Anderson TK, and MVK Sukhdeo. 2011. Host Centrality in Food Web Networks Determines Parasite Diversity. PLoS ONE 6(10): e26798. doi:10.1371/journal.pone.0026798

Cebrian J, et al. 2009. Producer Nutritional Quality Controls Ecosystem Trophic Structure. PLoS ONE 4(3): e4929. doi:10.1371/journal.pone.0004929

Estes, James A., et al. 2011. Trophic downgrading of planet Earth. Science 333:301-306.

Irmis, Randall B., and Jessica H. Whiteside. 2011. Delayed recovery of non-marine tetrapods after the end-Permian mass extinction tracks global carbon cycle. Proceedings of the Royal Society B, Published online Oct. 26, 2011; DOI: 10.1098/rspb.2011.1895

Neutel, Anje-Margriet, et al. 2007. Reconciling complexity with stability in naturally assembling food webs. Nature 449: 599-602.

Thébault, Elisa, and Colin Fontaine. 2010. Stability of ecological communities and the architecture of mutualistic and trophic networks. Science 329: 853-856.

Thompson, Ross M., et al. 2007. Trophic levels and trophic tangles: the prevalence of omnivory in real food webs. Ecology 88:612-617.

Literature Review: Food Web Stability

by Carl Strang

Though my annual scientific literature review focuses on the current year’s publications, sometimes I have to backtrack because I learn of a significant paper I missed in a previous year. My most recent time in the Northern Illinois University library included the search for such a reference. I learned of it through a review or news article in Science, which I count on to keep me informed about significant papers in the journal Nature. I don’t have the time to follow both.

Neutel, Anje-Margriet, et al. 2007. Reconciling complexity with stability in naturally assembling food webs. Nature 449: 599-602.

Random models of communities predict that complexity will lead to instability. If such models were correct, there would be fewer species in wild communities than we observe. This study looked at soil communities in which increasing primary productivity correlated with increasing biodiversity. Critical to stability were interactions involving omnivores and diet switching. If a significant predator became too abundant, threatening food web stability, its numbers were reduced when its own predators switched their diet to concentrate on it. An example involved bacteria, a bacteria-feeding nematode, and another nematode that could feed on either of the others.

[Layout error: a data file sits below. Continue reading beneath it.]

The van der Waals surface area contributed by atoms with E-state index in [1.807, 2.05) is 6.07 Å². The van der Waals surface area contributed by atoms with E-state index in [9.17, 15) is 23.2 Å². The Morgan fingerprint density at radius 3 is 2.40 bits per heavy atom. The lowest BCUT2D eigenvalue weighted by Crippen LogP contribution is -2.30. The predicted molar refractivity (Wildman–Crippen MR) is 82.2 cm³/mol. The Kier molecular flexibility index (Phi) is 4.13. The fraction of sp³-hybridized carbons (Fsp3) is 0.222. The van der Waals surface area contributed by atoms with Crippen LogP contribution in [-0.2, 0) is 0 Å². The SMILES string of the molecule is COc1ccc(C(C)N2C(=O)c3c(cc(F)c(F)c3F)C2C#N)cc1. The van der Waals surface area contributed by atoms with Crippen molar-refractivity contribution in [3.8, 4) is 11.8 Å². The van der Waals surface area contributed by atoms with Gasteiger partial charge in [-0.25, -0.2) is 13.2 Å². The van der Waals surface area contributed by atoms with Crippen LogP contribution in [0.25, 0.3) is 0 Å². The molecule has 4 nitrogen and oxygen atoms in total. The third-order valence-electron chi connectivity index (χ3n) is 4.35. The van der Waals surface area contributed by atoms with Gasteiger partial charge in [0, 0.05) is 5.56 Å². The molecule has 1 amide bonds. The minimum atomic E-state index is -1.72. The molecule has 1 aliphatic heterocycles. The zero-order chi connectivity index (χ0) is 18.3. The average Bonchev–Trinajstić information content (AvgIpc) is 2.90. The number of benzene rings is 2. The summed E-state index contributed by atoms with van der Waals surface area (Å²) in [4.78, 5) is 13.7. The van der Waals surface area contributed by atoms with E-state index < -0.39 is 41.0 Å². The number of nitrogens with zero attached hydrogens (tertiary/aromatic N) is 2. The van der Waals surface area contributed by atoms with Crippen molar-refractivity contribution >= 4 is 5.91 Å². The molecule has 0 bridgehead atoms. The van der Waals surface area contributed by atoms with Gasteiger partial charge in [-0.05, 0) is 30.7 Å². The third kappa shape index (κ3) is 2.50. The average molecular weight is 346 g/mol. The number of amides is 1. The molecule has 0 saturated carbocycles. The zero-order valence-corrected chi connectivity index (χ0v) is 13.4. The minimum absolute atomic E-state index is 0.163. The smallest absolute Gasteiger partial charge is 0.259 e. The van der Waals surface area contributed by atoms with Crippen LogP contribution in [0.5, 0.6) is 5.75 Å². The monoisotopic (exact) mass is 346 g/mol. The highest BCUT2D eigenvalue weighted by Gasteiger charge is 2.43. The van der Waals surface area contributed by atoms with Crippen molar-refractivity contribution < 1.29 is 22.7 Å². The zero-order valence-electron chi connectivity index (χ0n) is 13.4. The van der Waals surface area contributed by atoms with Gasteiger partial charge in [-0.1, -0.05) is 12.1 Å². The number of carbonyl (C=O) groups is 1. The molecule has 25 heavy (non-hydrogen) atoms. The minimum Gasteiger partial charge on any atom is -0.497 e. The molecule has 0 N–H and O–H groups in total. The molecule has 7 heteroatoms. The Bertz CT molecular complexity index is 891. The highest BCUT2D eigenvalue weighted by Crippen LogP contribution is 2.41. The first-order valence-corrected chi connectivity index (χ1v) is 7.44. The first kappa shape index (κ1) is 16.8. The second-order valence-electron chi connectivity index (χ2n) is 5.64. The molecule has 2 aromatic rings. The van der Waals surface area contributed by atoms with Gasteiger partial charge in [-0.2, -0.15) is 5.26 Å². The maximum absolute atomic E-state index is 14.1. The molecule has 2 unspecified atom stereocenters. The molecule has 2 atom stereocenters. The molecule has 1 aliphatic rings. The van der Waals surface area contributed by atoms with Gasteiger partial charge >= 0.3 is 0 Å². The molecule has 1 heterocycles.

Diet switching is a common behavior in animals. Gulls, like the glaucous gulls in the photo, have a very broad diet. In my graduate study of these birds in Alaska, I found them flexibly switching among such diverse foods as fish, marine invertebrates, small rodents, bird eggs, young birds, carrion and berries as these different foods became available in different seasons and different places. Gulls have predators of their own, as I observed on Adak Island.

The young eagle caught the glaucous-winged gull in flight, but shortly after I took the photo the youngster was rewarded for its effort by the adult eagle driving it away from its catch. Neutel et al. point to diet switching as a mechanism for maintaining biodiversity. I also have seen an example of what happens when systems lack such switching. In earlier posts I have described my study of the trailing strawberry bush and ermine moth at Meacham Grove Forest Preserve. 

The ermine moth caterpillars have only one food, the trailing strawberry bush, in this forest, and apparently their own specialist parasites lag behind them. There is no capacity for switching, and the result has been boom-and-bust population dynamics.